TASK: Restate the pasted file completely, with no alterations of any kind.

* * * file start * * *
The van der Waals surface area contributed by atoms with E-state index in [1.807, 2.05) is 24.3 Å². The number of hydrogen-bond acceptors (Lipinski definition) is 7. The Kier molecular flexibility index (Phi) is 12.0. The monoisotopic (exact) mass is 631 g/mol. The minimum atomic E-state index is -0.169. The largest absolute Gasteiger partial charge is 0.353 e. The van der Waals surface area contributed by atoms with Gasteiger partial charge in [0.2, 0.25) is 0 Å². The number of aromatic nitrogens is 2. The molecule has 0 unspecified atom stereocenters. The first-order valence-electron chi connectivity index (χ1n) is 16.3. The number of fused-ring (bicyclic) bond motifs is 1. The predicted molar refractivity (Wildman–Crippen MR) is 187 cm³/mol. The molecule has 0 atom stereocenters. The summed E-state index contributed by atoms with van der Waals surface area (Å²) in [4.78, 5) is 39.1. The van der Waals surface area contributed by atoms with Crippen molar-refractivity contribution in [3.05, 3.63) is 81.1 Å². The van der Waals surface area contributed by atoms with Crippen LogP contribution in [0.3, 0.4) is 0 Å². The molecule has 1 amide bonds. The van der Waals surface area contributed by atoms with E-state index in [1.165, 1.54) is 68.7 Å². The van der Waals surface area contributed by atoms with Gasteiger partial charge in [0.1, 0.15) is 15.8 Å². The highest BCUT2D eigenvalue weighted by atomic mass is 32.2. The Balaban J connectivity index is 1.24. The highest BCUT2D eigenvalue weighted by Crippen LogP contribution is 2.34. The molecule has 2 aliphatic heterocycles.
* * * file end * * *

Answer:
The van der Waals surface area contributed by atoms with E-state index in [1.807, 2.05) is 24.3 Å². The number of hydrogen-bond acceptors (Lipinski definition) is 7. The Kier molecular flexibility index (Phi) is 12.0. The monoisotopic (exact) mass is 631 g/mol. The minimum atomic E-state index is -0.169. The largest absolute Gasteiger partial charge is 0.353 e. The van der Waals surface area contributed by atoms with Gasteiger partial charge in [0.2, 0.25) is 0 Å². The number of aromatic nitrogens is 2. The molecule has 0 unspecified atom stereocenters. The first-order valence-electron chi connectivity index (χ1n) is 16.3. The number of fused-ring (bicyclic) bond motifs is 1. The predicted molar refractivity (Wildman–Crippen MR) is 187 cm³/mol. The molecule has 0 atom stereocenters. The summed E-state index contributed by atoms with van der Waals surface area (Å²) in [4.78, 5) is 39.1. The van der Waals surface area contributed by atoms with Crippen molar-refractivity contribution in [3.05, 3.63) is 81.1 Å². The van der Waals surface area contributed by atoms with Crippen LogP contribution in [0.3, 0.4) is 0 Å². The molecule has 1 amide bonds. The van der Waals surface area contributed by atoms with E-state index in [1.165, 1.54) is 68.7 Å². The van der Waals surface area contributed by atoms with Gasteiger partial charge in [0.1, 0.15) is 15.8 Å². The highest BCUT2D eigenvalue weighted by atomic mass is 32.2. The Balaban J connectivity index is 1.24. The highest BCUT2D eigenvalue weighted by Crippen LogP contribution is 2.34. The molecule has 2 aliphatic heterocycles.